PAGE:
Lesser-known candidates use forums to push issues

August 01, 1999|By Gregory Kane

THERE'S AT LEAST one positive to having a large number of candidates run for mayor: you have to listen to them, even the ones not given much of a chance.

So 10 of them showed up Wednesday at the Family Life Center of New Shiloh Baptist Church on Monroe Street. And they showed up early. They were all there at 7 a.m. sharp for the mayoral forum on former state senator Larry Young's talk show on WOLB. Democratic candidates Richard Riha, Martin O'Malley, Lawrence Bell, Carl Stokes, Charles Dugger, A. Robert Kaufman, Jessica Davis, Mary Conaway, Phillip Brown and Gene Michaels were on hand to convince Baltimoreans why one of them should be our next mayor.

Young said after the show that Dugger made the most poignant and memorable statement.

"I walk around the city and see signs that say `R.I.P.,' " Dugger said. "I want to see signs that say `L.I.P. -- Live in Peace.' "

Dugger was referring to the graffiti that can be found on many a vacant house or wall around Baltimore's inner city: R.I.P (Rest In Peace) followed by the name of one homey or another. The spray-painted scrawlings are an ugly testament to Baltimore's homicide rate, which may, for the first time in years, not reach 300 in 1999.

In other election years, we might not hear from a Charles Dugger at all, but it wouldn't be for a lack of effort on his part. Dugger was teaching at Forest Park High School when I met him. That was 30 years ago. He's been teaching since. And preaching. He's constantly telling city leaders what they need to do to make the city and its schools better.

Last year, he wanted an election to recall Mayor Kurt Schmoke for what Dugger said was the mayor's total failure to provide funds for Baltimore's foundering recreation centers. For years, Dugger has urged the mayor and city school officials to call an emergency meeting on school discipline, particularly in middle schools. Dugger has insisted that the main failure of the schools is the appalling lack of discipline among the students. And teachers, Dugger added, can't teach in an atmosphere of chaos. Dugger believes -- and other city school teachers have seconded him -- that the main reason for the lack of discipline is the middle school concept. For years, Dugger's been ignored.

But we have to listen to him now. He probably won't win the primary come September. That victory will probably go to one of the front-runners: Bell, Stokes, O'Malley or Conaway. But as long as the mayoral forums continue, Dugger will be able to bring up his points about education.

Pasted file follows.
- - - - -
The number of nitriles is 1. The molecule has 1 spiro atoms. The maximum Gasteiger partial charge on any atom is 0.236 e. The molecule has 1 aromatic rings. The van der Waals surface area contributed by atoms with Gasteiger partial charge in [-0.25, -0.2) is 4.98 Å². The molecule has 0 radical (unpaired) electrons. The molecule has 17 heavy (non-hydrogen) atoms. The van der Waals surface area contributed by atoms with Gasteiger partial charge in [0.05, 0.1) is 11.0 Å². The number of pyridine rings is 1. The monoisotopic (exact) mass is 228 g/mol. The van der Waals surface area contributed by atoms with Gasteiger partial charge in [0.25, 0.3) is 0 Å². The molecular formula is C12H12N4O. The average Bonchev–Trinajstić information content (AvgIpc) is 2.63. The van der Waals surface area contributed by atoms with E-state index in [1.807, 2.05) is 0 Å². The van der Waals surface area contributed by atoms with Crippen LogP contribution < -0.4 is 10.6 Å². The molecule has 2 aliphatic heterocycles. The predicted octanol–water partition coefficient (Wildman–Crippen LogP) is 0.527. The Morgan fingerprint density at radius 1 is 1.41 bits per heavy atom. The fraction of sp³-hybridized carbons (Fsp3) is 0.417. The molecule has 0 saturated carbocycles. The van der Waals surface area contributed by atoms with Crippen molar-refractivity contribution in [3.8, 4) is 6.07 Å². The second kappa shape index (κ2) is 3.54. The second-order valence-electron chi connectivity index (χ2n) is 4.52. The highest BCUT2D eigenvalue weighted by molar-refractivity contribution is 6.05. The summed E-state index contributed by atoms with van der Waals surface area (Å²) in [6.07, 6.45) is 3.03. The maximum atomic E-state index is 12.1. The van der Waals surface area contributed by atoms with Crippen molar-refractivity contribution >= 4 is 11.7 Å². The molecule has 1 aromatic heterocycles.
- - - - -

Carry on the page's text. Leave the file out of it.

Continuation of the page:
In such forums as the one held Wednesday on WOLB, Dugger can make his case that the middle school concept has destroyed discipline in Baltimore's schools. The front-runners will then have to respond. If they agree, they'll have to tell us whether they intend to scrap the middle school concept and return to those days when Baltimore had junior high schools with grades seven through nine. If they disagree, they'll have to tell us how they'll restore discipline under the current middle school system with grades six through eight. In either case, it will have been Dugger -- the candidate with little chance of winning -- who would have forced the issue to the forefront.

Education was not the focus of Wednesday's forum. Public safety, community and neighborhood development, and economic empowerment were the issues. Public safety dominated the discussion, which centered on police brutality and whether the candidates, if elected, would adopt New York City's "zero- tolerance" crime-fighting policy.

Almost all the candidates expressed disdain for zero tolerance.

"I would fire police officers accused of misconduct," Brown said. "I wouldn't wait for the trial board."

O'Malley and Bell both patted themselves on the back for bringing racial disparities in discipline within the Baltimore Police Department to light while on the City Council. But what neither said -- and what Baltimore voters should know before we go to the polls -- is if they would keep Commissioner Thomas Frazier or fire him if they are elected.

Frazier has been harshly criticized by the Fraternal Order of Police for his rotation policy and by the Vanguard Justice Society, which has accused him of failing to promote black officers and allowing racism to fester within the department. But other black cops have defended Frazier off the record, praising him for promoting blacks. Frazier is also popular with civilians, who hold the notion he's been a pretty darned good police commissioner. All mayoral candidates owe voters an explanation of what would happen to Frazier under their administrations.

The answer lies in future mayoral forums. Voters would do themselves a service by attending.

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